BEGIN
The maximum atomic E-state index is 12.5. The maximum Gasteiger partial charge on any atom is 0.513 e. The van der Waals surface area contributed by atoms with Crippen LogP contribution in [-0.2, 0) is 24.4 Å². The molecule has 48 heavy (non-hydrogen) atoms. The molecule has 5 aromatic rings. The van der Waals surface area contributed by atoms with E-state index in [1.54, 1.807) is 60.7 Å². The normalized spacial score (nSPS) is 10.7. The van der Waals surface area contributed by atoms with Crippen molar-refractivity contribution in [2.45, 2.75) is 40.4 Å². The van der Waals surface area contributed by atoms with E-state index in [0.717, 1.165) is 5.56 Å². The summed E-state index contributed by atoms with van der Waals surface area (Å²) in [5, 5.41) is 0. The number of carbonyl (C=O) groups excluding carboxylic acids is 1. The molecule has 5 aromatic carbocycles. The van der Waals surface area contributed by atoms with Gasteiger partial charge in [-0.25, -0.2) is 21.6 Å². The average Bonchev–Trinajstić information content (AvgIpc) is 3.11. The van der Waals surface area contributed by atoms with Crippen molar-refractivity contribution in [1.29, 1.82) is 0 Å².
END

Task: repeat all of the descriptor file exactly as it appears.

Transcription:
The maximum atomic E-state index is 12.5. The maximum Gasteiger partial charge on any atom is 0.513 e. The van der Waals surface area contributed by atoms with Crippen LogP contribution in [-0.2, 0) is 24.4 Å². The molecule has 48 heavy (non-hydrogen) atoms. The molecule has 5 aromatic rings. The van der Waals surface area contributed by atoms with E-state index in [1.54, 1.807) is 60.7 Å². The normalized spacial score (nSPS) is 10.7. The van der Waals surface area contributed by atoms with Crippen molar-refractivity contribution in [2.45, 2.75) is 40.4 Å². The van der Waals surface area contributed by atoms with E-state index in [0.717, 1.165) is 5.56 Å². The summed E-state index contributed by atoms with van der Waals surface area (Å²) in [5, 5.41) is 0. The number of carbonyl (C=O) groups excluding carboxylic acids is 1. The molecule has 5 aromatic carbocycles. The van der Waals surface area contributed by atoms with Gasteiger partial charge in [-0.25, -0.2) is 21.6 Å². The average Bonchev–Trinajstić information content (AvgIpc) is 3.11. The van der Waals surface area contributed by atoms with Crippen molar-refractivity contribution in [1.29, 1.82) is 0 Å².